Preparing for the Shopocalypse
Not Yet

Advent 1

Click here for this week's readings...

Surely you’ve seen the bumper sticker celebrating 1/20/09, the date of the next presidential inauguration. We know that on that day, we will have a new president. But what do we really know about that day? Some of us have a vision that it might be better (more peaceful, more open, more collaborative and cooperative). The only thing we can be certain of is that it will be different; but we do not know the whole story.

Today, most Christians are convinced we already know how Christmas turns out. We know the beginning and the end of the story. We already know that this is our Savior who will fulfill his purpose on a humiliating cross one spring after being born in the requisite humble manger in the cold darkness of December. But is that really the whole story?

Looking at the lectionary texts for the first week of Advent we find writers who did not know the whole story. They had different images and processes that they were hoping for…they each had their own ideas of what a better life (their salvation) might look like. Each reading this week is written in a different historical context, and each of them seem to be looking toward a future day when things will be different (presumably “better”) for the people of God than they are today. It reminds us of lines in Reid Bush’s poem “Unforeseen”: “It's hard to know when you need to / what it is you're going to want.”

In Psalm 122 we find a poet that could not be a bigger fan of Jerusalem. This writer is so happy that she has had the chance to spend time in “the house of the Lord”.  Jerusalem
is the place that gives all of Israel a common history and a current common location to “give thanks to the name of the Lord”. She prays for its peace, its prosperity, its security, and its goodness. The writer of this psalm is hopeful that the future of Jerusalem will bring more of the same success and power and glory it has already enjoyed in the past.

Isaiah shares with us his idyllic vision that one day Judah would be the nation held above all other nations—the Israelites would determine how everyone else acted and lived. He saw an especially nationalistic vision of the law governing the world coming from Zion—the word of the Lord would flow from Jerusalem and the God of Israel would teach everyone how to live together. It was a dream and hope and prayer of how the future would turn out.

Paul takes it a bit further and offers more explanation and direction. He has the luxury of knowing the history of Israel. He knows the story of the temple being built and destroyed and rebuilt, he knows the national history of Israel and its sporadic fidelity, and he knows the Psalms and the visions of Isaiah. He saw the life and death of Jesus play out in front of him. And he had his own intimate and dramatic and powerful connection with Jesus through his own call experience. As he writes to the new community of Jesus followers in Rome,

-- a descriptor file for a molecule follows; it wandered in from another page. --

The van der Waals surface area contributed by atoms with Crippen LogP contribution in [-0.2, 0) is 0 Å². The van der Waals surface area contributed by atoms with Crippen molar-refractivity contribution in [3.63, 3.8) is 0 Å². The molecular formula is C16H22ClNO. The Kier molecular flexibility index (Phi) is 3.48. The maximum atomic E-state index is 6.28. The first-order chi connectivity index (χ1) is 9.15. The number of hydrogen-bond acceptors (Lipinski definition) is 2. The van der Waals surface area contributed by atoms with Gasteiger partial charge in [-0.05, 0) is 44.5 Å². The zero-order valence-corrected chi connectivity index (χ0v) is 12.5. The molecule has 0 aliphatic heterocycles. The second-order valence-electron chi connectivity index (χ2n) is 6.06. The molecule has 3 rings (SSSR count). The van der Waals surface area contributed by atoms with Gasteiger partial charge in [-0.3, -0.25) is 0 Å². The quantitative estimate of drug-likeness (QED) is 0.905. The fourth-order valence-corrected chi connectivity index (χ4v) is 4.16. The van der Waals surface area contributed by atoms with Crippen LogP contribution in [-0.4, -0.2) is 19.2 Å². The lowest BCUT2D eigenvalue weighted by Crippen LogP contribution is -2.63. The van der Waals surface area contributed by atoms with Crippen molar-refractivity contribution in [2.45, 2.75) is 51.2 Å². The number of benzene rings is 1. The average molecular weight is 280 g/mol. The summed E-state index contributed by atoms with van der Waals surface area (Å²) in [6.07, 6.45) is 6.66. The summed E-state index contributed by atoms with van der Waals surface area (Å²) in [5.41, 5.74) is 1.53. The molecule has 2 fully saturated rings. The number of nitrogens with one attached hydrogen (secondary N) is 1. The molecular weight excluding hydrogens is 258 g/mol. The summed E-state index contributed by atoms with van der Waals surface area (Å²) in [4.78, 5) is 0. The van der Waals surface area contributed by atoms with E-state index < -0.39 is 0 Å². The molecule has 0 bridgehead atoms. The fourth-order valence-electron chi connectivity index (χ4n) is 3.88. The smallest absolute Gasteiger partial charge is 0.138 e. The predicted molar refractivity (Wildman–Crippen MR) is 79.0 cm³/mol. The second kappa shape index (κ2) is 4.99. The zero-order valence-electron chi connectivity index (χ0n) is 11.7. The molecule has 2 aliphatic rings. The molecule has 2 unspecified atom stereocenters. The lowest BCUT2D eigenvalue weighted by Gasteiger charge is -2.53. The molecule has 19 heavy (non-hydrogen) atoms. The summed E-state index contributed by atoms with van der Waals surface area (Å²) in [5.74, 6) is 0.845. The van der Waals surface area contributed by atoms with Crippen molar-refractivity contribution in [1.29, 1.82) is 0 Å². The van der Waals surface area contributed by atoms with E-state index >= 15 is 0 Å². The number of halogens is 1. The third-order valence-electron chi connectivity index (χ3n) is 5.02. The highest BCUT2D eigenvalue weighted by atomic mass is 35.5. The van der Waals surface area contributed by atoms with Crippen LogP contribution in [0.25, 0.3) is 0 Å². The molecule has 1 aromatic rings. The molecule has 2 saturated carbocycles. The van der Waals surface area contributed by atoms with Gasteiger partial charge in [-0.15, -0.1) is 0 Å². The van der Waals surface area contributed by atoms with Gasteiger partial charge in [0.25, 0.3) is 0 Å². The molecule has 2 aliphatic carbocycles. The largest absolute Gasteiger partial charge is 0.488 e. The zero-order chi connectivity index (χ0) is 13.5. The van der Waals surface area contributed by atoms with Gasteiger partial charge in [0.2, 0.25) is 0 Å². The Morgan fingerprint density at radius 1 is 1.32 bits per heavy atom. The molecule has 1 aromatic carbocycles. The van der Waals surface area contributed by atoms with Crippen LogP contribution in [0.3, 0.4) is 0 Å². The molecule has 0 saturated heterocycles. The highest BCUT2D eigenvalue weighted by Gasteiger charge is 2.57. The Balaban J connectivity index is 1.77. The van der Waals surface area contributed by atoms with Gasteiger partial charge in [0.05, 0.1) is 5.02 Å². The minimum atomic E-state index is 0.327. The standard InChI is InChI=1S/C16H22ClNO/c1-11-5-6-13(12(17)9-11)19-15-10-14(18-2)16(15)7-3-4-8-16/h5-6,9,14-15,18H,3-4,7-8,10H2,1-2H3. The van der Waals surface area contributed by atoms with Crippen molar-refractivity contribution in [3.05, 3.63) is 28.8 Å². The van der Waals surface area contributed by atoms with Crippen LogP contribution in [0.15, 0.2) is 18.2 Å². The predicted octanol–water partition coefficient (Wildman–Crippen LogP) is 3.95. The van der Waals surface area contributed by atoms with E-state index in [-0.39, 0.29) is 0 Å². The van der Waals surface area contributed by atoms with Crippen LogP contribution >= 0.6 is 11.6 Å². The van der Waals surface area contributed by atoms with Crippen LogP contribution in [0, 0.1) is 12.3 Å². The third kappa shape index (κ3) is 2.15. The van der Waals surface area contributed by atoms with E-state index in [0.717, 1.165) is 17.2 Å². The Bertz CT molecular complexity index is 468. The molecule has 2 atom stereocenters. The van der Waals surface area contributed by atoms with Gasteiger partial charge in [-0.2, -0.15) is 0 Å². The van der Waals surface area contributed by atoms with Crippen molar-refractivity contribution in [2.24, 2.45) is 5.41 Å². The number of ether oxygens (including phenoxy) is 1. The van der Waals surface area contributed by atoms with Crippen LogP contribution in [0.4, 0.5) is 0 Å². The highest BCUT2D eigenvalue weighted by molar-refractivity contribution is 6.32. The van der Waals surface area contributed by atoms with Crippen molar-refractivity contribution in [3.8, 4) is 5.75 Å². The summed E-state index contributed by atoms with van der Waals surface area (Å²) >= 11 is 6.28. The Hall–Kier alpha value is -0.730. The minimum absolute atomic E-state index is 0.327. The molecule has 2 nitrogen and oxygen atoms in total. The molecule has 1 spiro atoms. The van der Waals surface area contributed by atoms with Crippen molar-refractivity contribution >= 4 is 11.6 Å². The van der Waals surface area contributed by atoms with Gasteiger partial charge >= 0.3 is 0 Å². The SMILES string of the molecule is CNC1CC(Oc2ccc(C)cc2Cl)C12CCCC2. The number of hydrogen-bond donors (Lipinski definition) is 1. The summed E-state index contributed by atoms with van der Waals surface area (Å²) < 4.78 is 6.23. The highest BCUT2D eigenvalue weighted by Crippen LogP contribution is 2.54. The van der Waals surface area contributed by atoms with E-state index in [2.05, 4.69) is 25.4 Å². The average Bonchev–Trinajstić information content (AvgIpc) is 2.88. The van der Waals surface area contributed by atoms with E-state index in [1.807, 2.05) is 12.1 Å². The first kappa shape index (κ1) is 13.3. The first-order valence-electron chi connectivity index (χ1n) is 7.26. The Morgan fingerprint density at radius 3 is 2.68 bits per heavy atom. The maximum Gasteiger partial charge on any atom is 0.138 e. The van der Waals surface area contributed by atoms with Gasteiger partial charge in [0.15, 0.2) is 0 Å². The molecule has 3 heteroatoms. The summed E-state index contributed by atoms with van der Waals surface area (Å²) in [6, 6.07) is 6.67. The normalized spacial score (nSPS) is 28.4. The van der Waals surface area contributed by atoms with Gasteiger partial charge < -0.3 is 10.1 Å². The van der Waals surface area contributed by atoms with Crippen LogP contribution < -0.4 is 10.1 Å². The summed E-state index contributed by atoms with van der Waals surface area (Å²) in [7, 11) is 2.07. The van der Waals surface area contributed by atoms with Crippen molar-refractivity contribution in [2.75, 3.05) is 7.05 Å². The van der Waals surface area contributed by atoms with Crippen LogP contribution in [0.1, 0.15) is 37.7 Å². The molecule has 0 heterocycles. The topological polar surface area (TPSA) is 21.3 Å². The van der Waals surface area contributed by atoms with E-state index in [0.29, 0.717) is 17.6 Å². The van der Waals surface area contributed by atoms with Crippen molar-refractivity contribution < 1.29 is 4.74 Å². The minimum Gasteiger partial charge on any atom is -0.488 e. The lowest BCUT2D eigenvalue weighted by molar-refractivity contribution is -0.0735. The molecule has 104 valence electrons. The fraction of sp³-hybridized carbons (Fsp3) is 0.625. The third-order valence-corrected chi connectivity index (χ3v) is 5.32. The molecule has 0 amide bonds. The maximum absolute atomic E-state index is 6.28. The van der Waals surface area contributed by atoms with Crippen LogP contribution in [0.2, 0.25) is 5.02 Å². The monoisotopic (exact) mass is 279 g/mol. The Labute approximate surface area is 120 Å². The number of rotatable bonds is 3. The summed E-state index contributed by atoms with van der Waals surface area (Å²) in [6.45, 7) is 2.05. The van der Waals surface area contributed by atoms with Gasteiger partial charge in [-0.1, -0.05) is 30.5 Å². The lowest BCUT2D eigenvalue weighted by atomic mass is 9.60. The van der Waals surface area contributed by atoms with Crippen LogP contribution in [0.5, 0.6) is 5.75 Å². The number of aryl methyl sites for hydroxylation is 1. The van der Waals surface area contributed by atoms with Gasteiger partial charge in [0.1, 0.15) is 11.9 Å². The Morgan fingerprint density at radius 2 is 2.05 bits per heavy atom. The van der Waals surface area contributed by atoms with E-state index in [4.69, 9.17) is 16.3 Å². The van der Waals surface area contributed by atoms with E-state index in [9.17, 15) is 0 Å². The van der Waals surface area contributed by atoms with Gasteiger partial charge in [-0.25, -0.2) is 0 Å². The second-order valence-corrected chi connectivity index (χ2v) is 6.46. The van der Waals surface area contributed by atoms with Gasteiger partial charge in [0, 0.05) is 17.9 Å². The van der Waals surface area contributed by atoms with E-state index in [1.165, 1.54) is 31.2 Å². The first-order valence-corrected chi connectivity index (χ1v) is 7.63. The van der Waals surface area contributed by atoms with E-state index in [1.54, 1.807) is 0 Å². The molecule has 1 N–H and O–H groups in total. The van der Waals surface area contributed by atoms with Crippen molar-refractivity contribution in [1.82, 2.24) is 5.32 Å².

he does not emphasize national salvation and glory, but instead puts much more energy toward how the individual believers should live so they could be ready. He does this because he, like Isaiah, sees “being saved” as imminent: “Salvation is nearer to us now than when we became believers; the night is far gone, the day is near.”

But in Matthew we find Jesus setting a different tone. His vision of the future…of the coming of the Son of Man is not as rosy. He talks about unknown hours, about women being swept away, about people disappearing, about thiefs in the night, about keeping watch at an unexpected hour—these are much less comforting and welcoming thoughts than those of a great nation rising to the top of the world. He does not explain what “the coming of the Son of Man” will mean or look like…only that we must be ready because it will happen. Jesus is pushing toward something more than national power. He seems to be speaking more directly toward the individual listeners present. He turns the other three texts on their heads. He reminds them all that we do not know when or where or how “this” will happen—he only assures folks that we must be prepared.

Today many of us hope the future will be better. We remember how good things were and hope those days will return. We dream, hope, and pray that our world will somehow get its act together and all of our humanitarian and ecological problems will be solved and we will be “saved.” We think that because we can look at the whole Christian story found in the bible we know exactly what we are getting when we pray “O come, o come, Emmanuel.” We assume, like the Psalmist, Isaiah, and Paul, that we know what it means when we ask for Jesus to be born in to our hearts again this Christmas season.

So often the theme for the first week of advent is “watchfulness.” Unfortunately, we spend a lot of our time watching only for things (events, solutions, scenarios) that we want to see. We are a society focused on products and outcomes. We have goals and we benchmark our progress toward those goals.